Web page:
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Thread: Risks of trt

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    Risks of trt

    So I been studying and talking to mike lowt, and have learned quite a bit. Some I understand some I don't. My t is low, I'm 45 so learning and debating with the wife to make an informative decision. My ? Is are there long term risks? How about life length expectations, does it lengthen it or shorten it?

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    I'm 37 with low t...gettin started with trt right now. Prolly not an answer you're lookin for, but I think the only risk you'd really be taking is not being treated & living a stressful, down, low drive/motivating life! As far as affecting the duration of your life goes...prolly prolong it from feeling/being healthy?!

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    There was a study done and found that most men who died from heart attack had one thing in common, low T. I believe man's health depends on balanced hormones. Remember, the biggest killer for men and women is stress, unbalanced hormones can drive people into depression, so you have a choice, live miserably and still die young or live a better life and take the chance. Did you know that ibuprofen is far deadlier than testosterone ?

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    Quote Originally Posted by bass View Post
    There was a study done and found that most men who died from heart attack had one thing in common, low T. I believe man's health depends on balanced hormones. Remember, the biggest killer for men and women is stress, unbalanced hormones can drive people into depression, so you have a choice, live miserably and still die young or live a better life and take the chance. Did you know that ibuprofen is far deadlier than testosterone?
    what does balanced hormones mean? my tt is 339 and estro is 10..so technically shouldnt i be at low risk for heart attacks since my t to e ratio is optimal?

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    [QUOTE="bass"]There was a study done and found that most men who died from heart attack had one thing in common, low T. I believe man's health depends on balanced hormones. Remember, the biggest killer for men and women is stress, unbalanced hormones can drive people into depression, so you have a choice, live miserably and still die young or live a better life and take the chance. Did you know that ibuprofen is far deadlier than testosterone ?[/QUOTE. Yes, I know that a lot of medications we use even OTC can be deadly if not used properly. Tylenol is one of the most abused medicine and causes a lot deaths. I used to pop 4-5 at a time when I was young, I was very lucky.

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    I used to pop 4-5 at a time when I was young, I was very lucky.
    - I am very surprised you have a liver left.....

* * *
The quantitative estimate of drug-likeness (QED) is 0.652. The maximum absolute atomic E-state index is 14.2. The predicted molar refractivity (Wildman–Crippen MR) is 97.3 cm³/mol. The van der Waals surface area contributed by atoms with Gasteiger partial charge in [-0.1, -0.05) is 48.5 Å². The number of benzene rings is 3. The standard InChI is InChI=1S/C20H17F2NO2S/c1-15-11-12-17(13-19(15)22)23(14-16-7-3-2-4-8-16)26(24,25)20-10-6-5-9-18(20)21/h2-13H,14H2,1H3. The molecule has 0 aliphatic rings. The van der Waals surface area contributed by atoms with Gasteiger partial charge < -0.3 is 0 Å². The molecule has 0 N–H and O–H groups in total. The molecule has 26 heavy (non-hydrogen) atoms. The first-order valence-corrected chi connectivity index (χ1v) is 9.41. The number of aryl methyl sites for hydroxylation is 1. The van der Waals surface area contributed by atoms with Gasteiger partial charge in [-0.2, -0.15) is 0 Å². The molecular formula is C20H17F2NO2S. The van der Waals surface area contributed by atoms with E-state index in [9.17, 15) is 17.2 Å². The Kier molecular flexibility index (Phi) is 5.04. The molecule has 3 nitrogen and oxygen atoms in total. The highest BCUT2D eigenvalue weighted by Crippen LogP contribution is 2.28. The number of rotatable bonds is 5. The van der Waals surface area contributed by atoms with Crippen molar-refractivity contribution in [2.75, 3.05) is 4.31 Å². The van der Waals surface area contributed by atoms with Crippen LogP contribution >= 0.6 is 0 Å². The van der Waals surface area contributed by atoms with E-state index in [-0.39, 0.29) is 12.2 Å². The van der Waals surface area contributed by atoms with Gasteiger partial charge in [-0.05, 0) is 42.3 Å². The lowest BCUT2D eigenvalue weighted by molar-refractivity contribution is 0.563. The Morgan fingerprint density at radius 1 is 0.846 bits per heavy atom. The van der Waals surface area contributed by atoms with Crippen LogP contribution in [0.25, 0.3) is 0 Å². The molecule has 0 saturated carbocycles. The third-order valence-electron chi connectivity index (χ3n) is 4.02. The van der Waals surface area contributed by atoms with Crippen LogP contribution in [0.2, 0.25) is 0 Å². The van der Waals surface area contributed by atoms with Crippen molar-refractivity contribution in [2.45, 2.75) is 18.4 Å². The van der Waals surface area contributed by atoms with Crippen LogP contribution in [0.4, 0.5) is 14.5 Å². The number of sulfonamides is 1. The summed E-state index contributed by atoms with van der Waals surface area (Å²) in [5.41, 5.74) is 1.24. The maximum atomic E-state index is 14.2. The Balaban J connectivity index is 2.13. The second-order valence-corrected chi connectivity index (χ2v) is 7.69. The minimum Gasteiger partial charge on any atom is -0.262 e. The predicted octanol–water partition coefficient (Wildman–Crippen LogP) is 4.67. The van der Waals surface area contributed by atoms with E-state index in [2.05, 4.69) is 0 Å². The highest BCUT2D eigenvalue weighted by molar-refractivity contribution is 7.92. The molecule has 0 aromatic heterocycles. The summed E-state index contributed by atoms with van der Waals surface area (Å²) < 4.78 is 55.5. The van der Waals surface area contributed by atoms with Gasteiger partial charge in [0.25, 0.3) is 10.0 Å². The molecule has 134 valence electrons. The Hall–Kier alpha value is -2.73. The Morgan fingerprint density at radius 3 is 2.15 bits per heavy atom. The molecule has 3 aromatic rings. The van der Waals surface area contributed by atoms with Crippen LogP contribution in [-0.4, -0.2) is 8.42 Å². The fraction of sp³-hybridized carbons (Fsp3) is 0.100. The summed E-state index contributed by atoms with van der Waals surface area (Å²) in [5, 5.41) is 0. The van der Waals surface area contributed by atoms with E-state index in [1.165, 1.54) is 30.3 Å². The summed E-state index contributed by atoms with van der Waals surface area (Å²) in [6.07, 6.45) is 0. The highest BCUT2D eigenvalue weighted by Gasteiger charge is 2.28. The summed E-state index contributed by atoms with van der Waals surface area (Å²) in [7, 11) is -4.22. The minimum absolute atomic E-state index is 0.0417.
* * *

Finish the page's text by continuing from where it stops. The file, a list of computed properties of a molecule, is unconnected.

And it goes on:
I was going to suggest antibiotics (which have massively been over prescribed) are more dangerous than TRT...
    Last edited by trikydik; 05-19-2013 at 06:35 PM. Reason: extra /

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    Well I suffer from severe headaches which run in the family so when I was young I didn't know no different. So yes I'm surprised to, but thankfully I learned before it was to late.

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    Ok I'm getting the message, it could be more risky not going on TRT. Keep it coming!

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    I just don't get the "risk", lol! What's really "risky" about it?! Only real risks that I can see is going through a primary care doctor for insurance coverage reasons of which doesn't know much about TRT...having to deal with that sort of thing is maybe risky. Thing that was a little risky to me was the fact of being a life long commitment & paying out of pocket/able to afford a couple hundred a month for the rest of my life! My wife & I figured we can make that happen though. As far as health risks...I just don't see anything there, unless u already have cancer/tumor or whatever & the TRT will just speed it up?! Other than that under a good physician/doctor it should be a smooth ride...that's what we're payin for !

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    If you have the symptoms of low T or the numbers that show it, the only risk is not being completely educated on what TRT is before you begin. It's been said many times on this forum: TRT is for life. Yes, you can change your mind and stop, but a person would be very debilitated for some months before getting back to where he was before he began. It's my understanding that getting back to that point doesn't always happen. But the question is, if you have low T and your quality of life is suffering, why WOULDN'T you want to go on TRT? Everything gets better - cognition, energy, sex life, heart health, bone density, muscle mass - and the list goes on.

    I wasted fifteen years before I began on TRT last July at the age of 65. My baseline was 240 total when I began. But fifteen years ago, I believed my doctors who said I was in the "normal" range. Walked out and thought my symptoms were in my head. The Internet was different fifteen years ago and I wasn't able to get the information that's available today. Being on TRT makes me feel as if I'm back feeling like 40. Then I was running 35 miles a week and weighed in at 143 lbs. Now I walk three miles a day and weigh in at 150. Feeling great!